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Medical Case Study Analysis

A Peer Review of the Effect of Biased Feedback on Motor Imagery Learning in BCI-Teleoperation System

A peer review study from Frontiers in Systems Neuroscience, this post looks to break down the study into an executive summary for the busy neuroscience professional. It involves two experiments involving motor skill receptivity and how performance is impacted.

Brain-computer interfaces (BCIs) are the brain communications devices and control units that are being used and tested in labs that utilize brain activity to control an external device. Test subject control and perform certain tasks and learn to control movement or selections of the objects using devices or caps that are wired with sensors. The sensors pick up the mu and beta rhythms over the sub-regions of the sensor-motor cortex and translate the changes in those rhythms to become control commands for manipulation of devices or for interaction with computer systems. Many studies focus on the computer side at improving the performance of the interaction but very few have looked at the human side as to whether the subject using them can begin to feel ownership and thus help in building the skill acquisition for the subject. Feedback design is essential and influences the processing of motor learning when comparing a movement of a cursor to grasping a ball. Some study suggests that manipulation of feedback can enhance results by positive biasing and the use of inaccurate feedback can impede performance. This study looks to probe into the influence of feedback to improve the user’s performance and interaction with brain control interfaces — if the illusion of body ownership transfer (BOT) for the operators can have a positive effect. Would the owner of the computer-generated hands improve the ability to in subjects to abilities in the process? Two experiments were used.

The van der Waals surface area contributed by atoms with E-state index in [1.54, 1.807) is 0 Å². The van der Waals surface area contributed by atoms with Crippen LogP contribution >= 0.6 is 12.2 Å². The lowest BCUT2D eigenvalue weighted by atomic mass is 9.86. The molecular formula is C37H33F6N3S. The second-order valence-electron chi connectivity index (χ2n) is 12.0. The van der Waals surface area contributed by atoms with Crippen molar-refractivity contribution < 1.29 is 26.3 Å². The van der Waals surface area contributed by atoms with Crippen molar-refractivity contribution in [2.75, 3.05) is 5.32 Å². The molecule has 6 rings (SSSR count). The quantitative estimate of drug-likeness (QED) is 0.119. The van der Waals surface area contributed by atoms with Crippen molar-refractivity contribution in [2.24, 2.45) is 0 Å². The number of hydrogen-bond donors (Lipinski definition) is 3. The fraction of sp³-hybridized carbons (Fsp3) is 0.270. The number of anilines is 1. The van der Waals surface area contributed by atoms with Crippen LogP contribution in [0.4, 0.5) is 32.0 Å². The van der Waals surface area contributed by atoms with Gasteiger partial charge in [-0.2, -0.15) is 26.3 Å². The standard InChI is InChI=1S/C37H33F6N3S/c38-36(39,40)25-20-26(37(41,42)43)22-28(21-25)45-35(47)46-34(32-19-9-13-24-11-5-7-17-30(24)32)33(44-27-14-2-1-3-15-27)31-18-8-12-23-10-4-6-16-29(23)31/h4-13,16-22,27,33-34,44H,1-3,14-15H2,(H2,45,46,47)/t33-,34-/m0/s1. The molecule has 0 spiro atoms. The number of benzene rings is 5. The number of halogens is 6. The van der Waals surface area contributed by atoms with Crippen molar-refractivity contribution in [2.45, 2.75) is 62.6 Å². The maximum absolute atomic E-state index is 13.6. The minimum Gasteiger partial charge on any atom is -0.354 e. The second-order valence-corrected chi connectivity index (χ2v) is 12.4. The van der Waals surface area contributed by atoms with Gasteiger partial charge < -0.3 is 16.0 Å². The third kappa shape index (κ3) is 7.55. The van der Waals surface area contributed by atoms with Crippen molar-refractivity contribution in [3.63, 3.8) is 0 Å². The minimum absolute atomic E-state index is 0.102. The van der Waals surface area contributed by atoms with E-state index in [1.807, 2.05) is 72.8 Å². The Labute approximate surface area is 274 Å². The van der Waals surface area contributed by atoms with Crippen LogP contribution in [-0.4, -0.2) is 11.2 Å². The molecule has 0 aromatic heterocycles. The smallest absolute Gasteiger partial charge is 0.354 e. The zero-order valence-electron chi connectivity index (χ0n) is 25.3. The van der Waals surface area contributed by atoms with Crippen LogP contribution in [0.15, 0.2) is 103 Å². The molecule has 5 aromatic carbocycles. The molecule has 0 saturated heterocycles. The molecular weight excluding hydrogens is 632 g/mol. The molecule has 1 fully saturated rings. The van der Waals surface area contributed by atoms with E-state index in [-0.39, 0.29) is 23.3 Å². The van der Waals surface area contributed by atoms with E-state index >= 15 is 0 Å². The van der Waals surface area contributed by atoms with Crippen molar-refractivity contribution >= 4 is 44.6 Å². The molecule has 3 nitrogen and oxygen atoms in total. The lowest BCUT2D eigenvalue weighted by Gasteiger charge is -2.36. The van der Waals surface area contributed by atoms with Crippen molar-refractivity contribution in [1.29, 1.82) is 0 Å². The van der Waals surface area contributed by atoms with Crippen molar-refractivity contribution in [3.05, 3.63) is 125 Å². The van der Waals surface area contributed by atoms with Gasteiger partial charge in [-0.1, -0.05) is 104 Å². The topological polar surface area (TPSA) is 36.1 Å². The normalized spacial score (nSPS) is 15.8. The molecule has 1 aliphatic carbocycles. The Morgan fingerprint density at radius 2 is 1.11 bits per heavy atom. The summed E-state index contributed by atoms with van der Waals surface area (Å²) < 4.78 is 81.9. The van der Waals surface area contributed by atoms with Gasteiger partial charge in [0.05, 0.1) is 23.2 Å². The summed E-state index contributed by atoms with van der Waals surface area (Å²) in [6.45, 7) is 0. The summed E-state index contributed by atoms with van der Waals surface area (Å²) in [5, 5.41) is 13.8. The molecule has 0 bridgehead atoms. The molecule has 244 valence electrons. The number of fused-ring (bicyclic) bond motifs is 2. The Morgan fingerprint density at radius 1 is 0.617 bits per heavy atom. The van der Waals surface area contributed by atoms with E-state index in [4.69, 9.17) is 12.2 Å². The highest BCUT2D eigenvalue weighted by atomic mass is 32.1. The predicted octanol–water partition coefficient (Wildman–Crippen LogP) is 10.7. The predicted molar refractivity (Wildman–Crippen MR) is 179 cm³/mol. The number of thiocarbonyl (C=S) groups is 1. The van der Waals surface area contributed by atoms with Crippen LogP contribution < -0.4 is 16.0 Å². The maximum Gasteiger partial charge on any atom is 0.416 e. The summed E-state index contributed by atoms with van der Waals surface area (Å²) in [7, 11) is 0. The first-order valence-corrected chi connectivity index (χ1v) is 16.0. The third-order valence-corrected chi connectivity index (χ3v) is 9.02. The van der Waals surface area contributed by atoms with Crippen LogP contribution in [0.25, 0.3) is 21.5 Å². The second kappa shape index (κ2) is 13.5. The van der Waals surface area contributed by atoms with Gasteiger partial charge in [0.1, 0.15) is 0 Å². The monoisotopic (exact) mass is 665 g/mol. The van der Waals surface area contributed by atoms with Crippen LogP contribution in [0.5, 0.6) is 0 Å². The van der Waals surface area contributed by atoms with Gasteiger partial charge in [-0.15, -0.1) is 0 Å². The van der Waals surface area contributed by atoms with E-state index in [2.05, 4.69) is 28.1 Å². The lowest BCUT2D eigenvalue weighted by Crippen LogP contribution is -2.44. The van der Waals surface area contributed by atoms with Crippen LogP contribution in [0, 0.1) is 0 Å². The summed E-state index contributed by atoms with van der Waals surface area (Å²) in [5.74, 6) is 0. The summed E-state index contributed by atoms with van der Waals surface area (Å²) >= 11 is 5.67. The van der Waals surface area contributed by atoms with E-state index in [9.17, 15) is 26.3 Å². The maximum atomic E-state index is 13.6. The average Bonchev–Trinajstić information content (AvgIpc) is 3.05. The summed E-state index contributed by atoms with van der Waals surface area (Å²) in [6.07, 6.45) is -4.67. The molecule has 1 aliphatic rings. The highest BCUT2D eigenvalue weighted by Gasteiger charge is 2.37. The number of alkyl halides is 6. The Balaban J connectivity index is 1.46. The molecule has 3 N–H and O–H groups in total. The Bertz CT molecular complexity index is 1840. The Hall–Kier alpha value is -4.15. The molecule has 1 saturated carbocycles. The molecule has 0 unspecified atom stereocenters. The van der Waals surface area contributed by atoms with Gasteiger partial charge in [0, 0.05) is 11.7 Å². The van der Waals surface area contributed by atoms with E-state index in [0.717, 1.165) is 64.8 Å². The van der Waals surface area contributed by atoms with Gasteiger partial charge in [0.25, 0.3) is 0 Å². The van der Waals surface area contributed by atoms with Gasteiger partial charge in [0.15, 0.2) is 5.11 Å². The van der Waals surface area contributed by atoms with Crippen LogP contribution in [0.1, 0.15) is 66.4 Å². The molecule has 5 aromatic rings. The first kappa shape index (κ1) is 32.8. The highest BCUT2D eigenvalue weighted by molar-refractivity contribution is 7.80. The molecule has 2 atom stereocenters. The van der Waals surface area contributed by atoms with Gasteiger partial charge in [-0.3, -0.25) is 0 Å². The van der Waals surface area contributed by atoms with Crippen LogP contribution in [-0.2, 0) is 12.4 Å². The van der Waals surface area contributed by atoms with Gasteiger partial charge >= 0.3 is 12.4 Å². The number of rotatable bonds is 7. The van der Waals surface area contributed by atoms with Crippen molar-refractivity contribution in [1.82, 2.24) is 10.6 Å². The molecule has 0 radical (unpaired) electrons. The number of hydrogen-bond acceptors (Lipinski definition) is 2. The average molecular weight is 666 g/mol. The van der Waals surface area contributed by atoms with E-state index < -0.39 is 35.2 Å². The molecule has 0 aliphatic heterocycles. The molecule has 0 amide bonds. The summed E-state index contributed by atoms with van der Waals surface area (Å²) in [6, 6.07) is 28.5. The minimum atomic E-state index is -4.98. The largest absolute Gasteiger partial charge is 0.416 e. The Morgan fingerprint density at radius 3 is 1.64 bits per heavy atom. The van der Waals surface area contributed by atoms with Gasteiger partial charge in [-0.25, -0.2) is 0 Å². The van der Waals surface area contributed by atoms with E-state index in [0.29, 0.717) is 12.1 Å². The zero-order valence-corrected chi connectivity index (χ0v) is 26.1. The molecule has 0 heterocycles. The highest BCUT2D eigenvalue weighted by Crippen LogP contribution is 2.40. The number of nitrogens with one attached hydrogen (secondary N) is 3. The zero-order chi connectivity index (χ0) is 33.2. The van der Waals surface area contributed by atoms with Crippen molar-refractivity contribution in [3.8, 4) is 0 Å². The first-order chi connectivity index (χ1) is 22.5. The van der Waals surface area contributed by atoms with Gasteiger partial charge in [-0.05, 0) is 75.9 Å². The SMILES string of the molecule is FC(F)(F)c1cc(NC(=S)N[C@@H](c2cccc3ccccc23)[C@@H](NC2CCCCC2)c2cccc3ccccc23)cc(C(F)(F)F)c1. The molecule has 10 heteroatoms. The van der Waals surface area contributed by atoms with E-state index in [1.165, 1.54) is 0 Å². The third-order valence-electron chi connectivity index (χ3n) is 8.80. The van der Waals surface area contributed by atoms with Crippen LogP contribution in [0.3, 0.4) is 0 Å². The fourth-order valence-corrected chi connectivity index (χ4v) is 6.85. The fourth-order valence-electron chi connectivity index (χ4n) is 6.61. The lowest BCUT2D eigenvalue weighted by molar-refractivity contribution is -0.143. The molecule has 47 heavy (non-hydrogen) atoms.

Methods for experiment 1

This study used 40 participants (38 right-handed, 2 left-handed). While sitting in a chair with an EEG electrode cap (27 electrodes, a reference electrode mounted in the right ear and a ground on the forehead), study participants were asked to imagine squeeze motions to record brain activities that reflected the difference of right and left-hand imagery. The 40 responses then recorded with 20 trials for both each right and left-hand experience. From this assessment, a Common Spatial Pattern (CSP) could be detected for weighing the electrode importance in a discriminating task. This difference was enlarged to show variance and discrimination between the right and left hands such that negative values were transferred to the robot’s left-hand grasp and positive values were transferred to the right hand. The subjects then performed motor imagery tasks while they watched first-person images of the robot’s hands. They were also instructed to “look down to their body” as if they were watching their own hands that were sitting on their lap. In order to measure each individual’s physiological reaction to a threatening stimulus (in this case the illusion of shot), skin conductance electrodes were also placed on the palms of the hand. Prior to the experiment, participants watched an injection of a syringe into the robot’s hand to test response. After this, the testing sessions commenced in random order to test:

Still — no response throughout the session with the robot hand

Match — the robot hand moved in trials that classified the correct response and on cue

Raw — the robot’s hand moved randomly, not on cue, or utilized the wrong hand.